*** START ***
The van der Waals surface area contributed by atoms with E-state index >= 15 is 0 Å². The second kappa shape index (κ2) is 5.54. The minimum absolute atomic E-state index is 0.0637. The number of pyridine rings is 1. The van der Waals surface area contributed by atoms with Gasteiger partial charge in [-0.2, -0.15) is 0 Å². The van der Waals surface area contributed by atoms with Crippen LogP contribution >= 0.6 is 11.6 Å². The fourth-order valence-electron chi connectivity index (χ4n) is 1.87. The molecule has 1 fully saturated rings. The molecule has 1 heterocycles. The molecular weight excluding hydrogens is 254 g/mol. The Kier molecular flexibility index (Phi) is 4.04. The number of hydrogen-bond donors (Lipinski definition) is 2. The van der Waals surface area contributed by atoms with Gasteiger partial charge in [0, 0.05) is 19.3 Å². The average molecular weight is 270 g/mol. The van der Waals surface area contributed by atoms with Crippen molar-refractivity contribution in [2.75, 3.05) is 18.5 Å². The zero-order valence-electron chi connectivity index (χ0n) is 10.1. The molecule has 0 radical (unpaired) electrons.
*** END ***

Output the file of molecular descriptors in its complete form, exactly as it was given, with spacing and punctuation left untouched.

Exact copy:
The van der Waals surface area contributed by atoms with E-state index >= 15 is 0 Å². The second kappa shape index (κ2) is 5.54. The minimum absolute atomic E-state index is 0.0637. The number of pyridine rings is 1. The van der Waals surface area contributed by atoms with Gasteiger partial charge in [-0.2, -0.15) is 0 Å². The van der Waals surface area contributed by atoms with Crippen LogP contribution >= 0.6 is 11.6 Å². The fourth-order valence-electron chi connectivity index (χ4n) is 1.87. The molecule has 1 fully saturated rings. The molecule has 1 heterocycles. The molecular weight excluding hydrogens is 254 g/mol. The Kier molecular flexibility index (Phi) is 4.04. The number of hydrogen-bond donors (Lipinski definition) is 2. The van der Waals surface area contributed by atoms with Gasteiger partial charge in [0, 0.05) is 19.3 Å². The average molecular weight is 270 g/mol. The van der Waals surface area contributed by atoms with Crippen molar-refractivity contribution in [2.75, 3.05) is 18.5 Å². The zero-order valence-electron chi connectivity index (χ0n) is 10.1. The molecule has 0 radical (unpaired) electrons.